The history of Mexico as an independent country begins 200 years ago, but it entered its gestation as a modern nation only 100 years ago with the Mexican Revolution of 1910. The political and social evolution of Mexico during the past century is the story of the configuration of a federation, which has shaped the pathway of water management. Water, perhaps like no other resource, is debated between the camps of decentralization and concentration of powers, and the constant demand for local solutions and societal participation. Aboites et al. (2010) identifies three major phases in the development of water management in Mexico in the last 100 years: ëlocal waterí, ënational waterí and ëcommercial-environmental waterí. This identification helps to understand at a glance the guiding policies of the resource management. With the birth of the nation local management prevails. Water united all of the local actors both in taking care of it and in the resolution of related conflicts: some colonial water partitions were maintained for up to three centuries. Later, as of the Revolution of 1910, the management of water enters into a phase completely centralized by the federal government that, according to the view of water as a leverage for development, is aimed at responding to the big projects required by the country: in a period of 80 years, the storage capacity of the country went from 10,000 to 142 billion cubic meters.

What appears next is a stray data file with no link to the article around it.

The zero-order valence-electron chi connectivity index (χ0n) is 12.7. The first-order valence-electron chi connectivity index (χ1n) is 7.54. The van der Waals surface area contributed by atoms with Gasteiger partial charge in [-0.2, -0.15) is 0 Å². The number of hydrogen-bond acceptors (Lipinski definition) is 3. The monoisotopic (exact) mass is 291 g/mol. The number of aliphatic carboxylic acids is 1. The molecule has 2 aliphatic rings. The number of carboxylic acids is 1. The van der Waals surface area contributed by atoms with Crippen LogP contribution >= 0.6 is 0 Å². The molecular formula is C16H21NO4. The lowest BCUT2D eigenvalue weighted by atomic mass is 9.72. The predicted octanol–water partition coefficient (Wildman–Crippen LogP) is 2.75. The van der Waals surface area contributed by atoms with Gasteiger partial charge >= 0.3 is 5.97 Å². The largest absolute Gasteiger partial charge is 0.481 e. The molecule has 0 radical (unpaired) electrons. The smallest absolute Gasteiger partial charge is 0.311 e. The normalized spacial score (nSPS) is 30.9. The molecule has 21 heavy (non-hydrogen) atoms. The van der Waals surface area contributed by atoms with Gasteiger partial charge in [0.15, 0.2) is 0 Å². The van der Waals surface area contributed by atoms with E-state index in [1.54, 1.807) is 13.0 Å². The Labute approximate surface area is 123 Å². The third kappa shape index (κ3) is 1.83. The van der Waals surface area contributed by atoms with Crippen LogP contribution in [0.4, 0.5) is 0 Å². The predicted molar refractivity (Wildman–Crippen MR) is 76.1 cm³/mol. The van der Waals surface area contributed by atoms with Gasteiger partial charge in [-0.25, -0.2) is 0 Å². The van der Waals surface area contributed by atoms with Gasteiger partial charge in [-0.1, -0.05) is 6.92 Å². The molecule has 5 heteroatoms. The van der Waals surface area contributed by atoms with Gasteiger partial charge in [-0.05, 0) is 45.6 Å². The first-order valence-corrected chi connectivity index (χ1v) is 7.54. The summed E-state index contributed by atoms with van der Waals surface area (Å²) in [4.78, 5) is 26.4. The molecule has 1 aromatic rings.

You are not authenticated to view the full text of this chapter or article.
Get access to the full article by using one of the access options below.